How To Upgrade Firmware/Bios on Dell hardware in Debian
As part of some investigative work we undertook, we noticed that on Squeeze our Dell hardware was having some major issues with ocsinventory - it seemed that every time ocsinventory ran, the system dropped off the network not so long afterwards.
On further investigation the culprit was actually lspci - which is part of the pciutils package. This attempts to query some Vital Product Data on the devices in question, however the firmware for the system was so old that the system didn't recognise that it even contained VPD. This eventually caused the devices to crash and bring the system down.
Looking around the Dell community mailing lists there didn't seem to be a solution to this issue running Debian - The general consensus was to upgrade the firmware on the systems in question which would at the very least require loop-mounting an iso image and/or netbooting - and at the worst would require manually going to datacentres armed with a livecd to boot from. This was not acceptable, so a solution was cooked up.
The solution and procedure is located below. This has been tested on multiple Dell hosts of varying specs with success.
WARNING! HERE BE DRAGONS!Please note that this has been tested extensively on Squeeze - If you are wanting to do this on Lenny (or earlier) - then why not consider upgrading to an OS that is in live support with Debian and go to Squeeze first? Obviously we accept no responsibility for this, this is purely our experience with the matter. All work you undertake is at your own risk (yada yada yada etc etc)
The procedure is as follows:
vim /etc/apt/sources.list - Add in the following repositorys:
deb http://linux.dell.com/repo/community/deb/latest / # For most of the tools
deb http://linux.dell.com/repo cross-distro dell-firmware # for firmware
deb http://linux.dell.com/repo gutsy dell-software # for firmware-addon-dell and firmware-tools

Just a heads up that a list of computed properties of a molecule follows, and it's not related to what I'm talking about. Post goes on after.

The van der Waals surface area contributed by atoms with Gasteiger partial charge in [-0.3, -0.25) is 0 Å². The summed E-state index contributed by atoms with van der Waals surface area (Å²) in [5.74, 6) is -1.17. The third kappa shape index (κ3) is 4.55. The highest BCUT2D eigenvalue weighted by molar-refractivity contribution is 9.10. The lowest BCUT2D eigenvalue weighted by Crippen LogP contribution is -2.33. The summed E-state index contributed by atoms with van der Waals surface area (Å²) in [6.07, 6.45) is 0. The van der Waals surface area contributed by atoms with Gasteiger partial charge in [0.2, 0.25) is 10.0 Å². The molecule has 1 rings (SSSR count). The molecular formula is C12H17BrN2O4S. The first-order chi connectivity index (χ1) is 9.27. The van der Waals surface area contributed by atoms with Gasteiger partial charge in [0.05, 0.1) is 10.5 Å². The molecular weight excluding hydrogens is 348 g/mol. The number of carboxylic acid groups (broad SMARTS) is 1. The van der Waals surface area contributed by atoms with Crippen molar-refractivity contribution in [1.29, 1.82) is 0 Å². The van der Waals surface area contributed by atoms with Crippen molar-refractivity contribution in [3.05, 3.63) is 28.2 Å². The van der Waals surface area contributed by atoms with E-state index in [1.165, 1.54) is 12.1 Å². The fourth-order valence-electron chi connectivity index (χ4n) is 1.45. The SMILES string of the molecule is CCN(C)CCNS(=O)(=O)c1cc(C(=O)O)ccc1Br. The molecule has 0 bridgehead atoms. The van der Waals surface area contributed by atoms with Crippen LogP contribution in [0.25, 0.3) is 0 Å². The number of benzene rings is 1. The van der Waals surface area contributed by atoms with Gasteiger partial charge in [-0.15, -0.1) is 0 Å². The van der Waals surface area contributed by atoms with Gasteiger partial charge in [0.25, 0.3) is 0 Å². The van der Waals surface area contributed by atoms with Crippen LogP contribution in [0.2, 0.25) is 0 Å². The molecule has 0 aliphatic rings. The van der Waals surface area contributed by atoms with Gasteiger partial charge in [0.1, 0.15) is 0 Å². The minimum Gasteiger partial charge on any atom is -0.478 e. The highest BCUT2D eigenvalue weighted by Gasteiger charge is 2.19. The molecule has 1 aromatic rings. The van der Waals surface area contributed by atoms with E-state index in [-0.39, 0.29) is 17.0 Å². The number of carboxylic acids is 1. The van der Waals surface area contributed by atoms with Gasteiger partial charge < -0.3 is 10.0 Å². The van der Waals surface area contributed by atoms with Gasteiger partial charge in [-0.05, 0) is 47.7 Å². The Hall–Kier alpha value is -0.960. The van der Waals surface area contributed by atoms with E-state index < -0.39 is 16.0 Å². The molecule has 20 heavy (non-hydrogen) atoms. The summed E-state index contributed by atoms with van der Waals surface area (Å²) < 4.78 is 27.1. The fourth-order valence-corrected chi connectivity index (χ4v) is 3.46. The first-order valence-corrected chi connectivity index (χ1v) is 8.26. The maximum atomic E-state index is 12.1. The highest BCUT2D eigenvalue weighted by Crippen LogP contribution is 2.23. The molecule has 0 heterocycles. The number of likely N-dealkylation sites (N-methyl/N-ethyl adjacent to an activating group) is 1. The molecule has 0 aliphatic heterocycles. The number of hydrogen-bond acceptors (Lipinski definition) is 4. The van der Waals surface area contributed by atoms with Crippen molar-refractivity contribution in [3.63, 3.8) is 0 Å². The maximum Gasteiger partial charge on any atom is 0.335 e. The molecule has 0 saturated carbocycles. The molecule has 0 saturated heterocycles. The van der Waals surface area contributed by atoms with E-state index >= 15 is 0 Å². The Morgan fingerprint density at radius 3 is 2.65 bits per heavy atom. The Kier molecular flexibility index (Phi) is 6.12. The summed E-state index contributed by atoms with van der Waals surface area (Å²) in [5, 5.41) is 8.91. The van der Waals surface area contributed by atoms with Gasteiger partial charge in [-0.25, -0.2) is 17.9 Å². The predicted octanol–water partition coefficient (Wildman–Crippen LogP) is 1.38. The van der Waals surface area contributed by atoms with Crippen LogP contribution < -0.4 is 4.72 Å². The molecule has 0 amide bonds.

There are a few choice packages that you will also need:
This was found after noting that older versions of these packages don't work and have bugs in. The reason you cannot have these packages (and others) in Debian? Ask Debian/Dell/Canonical. This should really be sorted by all parties involved.
A repository that you can use in order to get these files is
deb http://ubuntu.mirror.cambrium.nl/ubuntu/ lucid-updates main universe
Obviously you can find another mirror from:
Or if you want to add these into your own repository:
And add in accordingly.
apt-get update apt-get install rpm compat-libstdc libstdc++5
N.B If you are running amd64, you ALSO have to install:
apt-get install ia32-libs
This is due to the Dell Update Packages themselves being 32-bit only seemingly.
Then find the appropriate driver name/number from the Dell support website (at http://support.dell.com) - Make sure when you find the driver to click 'other download formats' and find the linux equivalent name. Then with a little bit of hackery, play around with Dells downloads server (located at http://ftp.dell.com) and browse to the appropriate type of driver, then amend with the name of your file.
As some examples, once you have the links - back on the server in question:
Broadcom NIC firmware - always do the NIC firmware first. There is a known bug in OMSA 6.5 that can sometimes drop the system offline otherwise.